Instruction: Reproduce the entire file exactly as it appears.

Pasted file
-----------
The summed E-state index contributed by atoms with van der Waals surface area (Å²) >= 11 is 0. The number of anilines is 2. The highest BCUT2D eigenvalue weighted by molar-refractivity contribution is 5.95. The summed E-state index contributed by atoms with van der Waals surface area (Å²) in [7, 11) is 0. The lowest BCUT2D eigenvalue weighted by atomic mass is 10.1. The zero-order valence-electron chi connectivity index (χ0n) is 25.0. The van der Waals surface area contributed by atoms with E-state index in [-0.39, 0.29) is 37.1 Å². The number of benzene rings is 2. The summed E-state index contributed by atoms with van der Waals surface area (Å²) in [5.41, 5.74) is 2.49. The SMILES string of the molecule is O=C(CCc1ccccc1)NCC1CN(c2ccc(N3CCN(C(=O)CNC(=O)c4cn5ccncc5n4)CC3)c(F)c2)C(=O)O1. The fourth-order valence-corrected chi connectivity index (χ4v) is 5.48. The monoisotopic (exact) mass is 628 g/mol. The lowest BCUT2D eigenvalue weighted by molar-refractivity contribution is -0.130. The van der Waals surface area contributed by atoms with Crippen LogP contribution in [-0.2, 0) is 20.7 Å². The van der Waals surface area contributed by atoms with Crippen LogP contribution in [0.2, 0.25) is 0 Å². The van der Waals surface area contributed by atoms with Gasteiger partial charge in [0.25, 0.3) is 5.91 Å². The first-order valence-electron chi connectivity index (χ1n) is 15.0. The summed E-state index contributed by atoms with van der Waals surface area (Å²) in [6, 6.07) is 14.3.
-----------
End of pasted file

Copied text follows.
The summed E-state index contributed by atoms with van der Waals surface area (Å²) >= 11 is 0. The number of anilines is 2. The highest BCUT2D eigenvalue weighted by molar-refractivity contribution is 5.95. The summed E-state index contributed by atoms with van der Waals surface area (Å²) in [7, 11) is 0. The lowest BCUT2D eigenvalue weighted by atomic mass is 10.1. The zero-order valence-electron chi connectivity index (χ0n) is 25.0. The van der Waals surface area contributed by atoms with E-state index in [-0.39, 0.29) is 37.1 Å². The number of benzene rings is 2. The summed E-state index contributed by atoms with van der Waals surface area (Å²) in [5.41, 5.74) is 2.49. The SMILES string of the molecule is O=C(CCc1ccccc1)NCC1CN(c2ccc(N3CCN(C(=O)CNC(=O)c4cn5ccncc5n4)CC3)c(F)c2)C(=O)O1. The fourth-order valence-corrected chi connectivity index (χ4v) is 5.48. The monoisotopic (exact) mass is 628 g/mol. The lowest BCUT2D eigenvalue weighted by molar-refractivity contribution is -0.130. The van der Waals surface area contributed by atoms with Crippen LogP contribution in [-0.2, 0) is 20.7 Å². The van der Waals surface area contributed by atoms with Crippen LogP contribution in [0.2, 0.25) is 0 Å². The van der Waals surface area contributed by atoms with Gasteiger partial charge in [0.25, 0.3) is 5.91 Å². The first-order valence-electron chi connectivity index (χ1n) is 15.0. The summed E-state index contributed by atoms with van der Waals surface area (Å²) in [6, 6.07) is 14.3.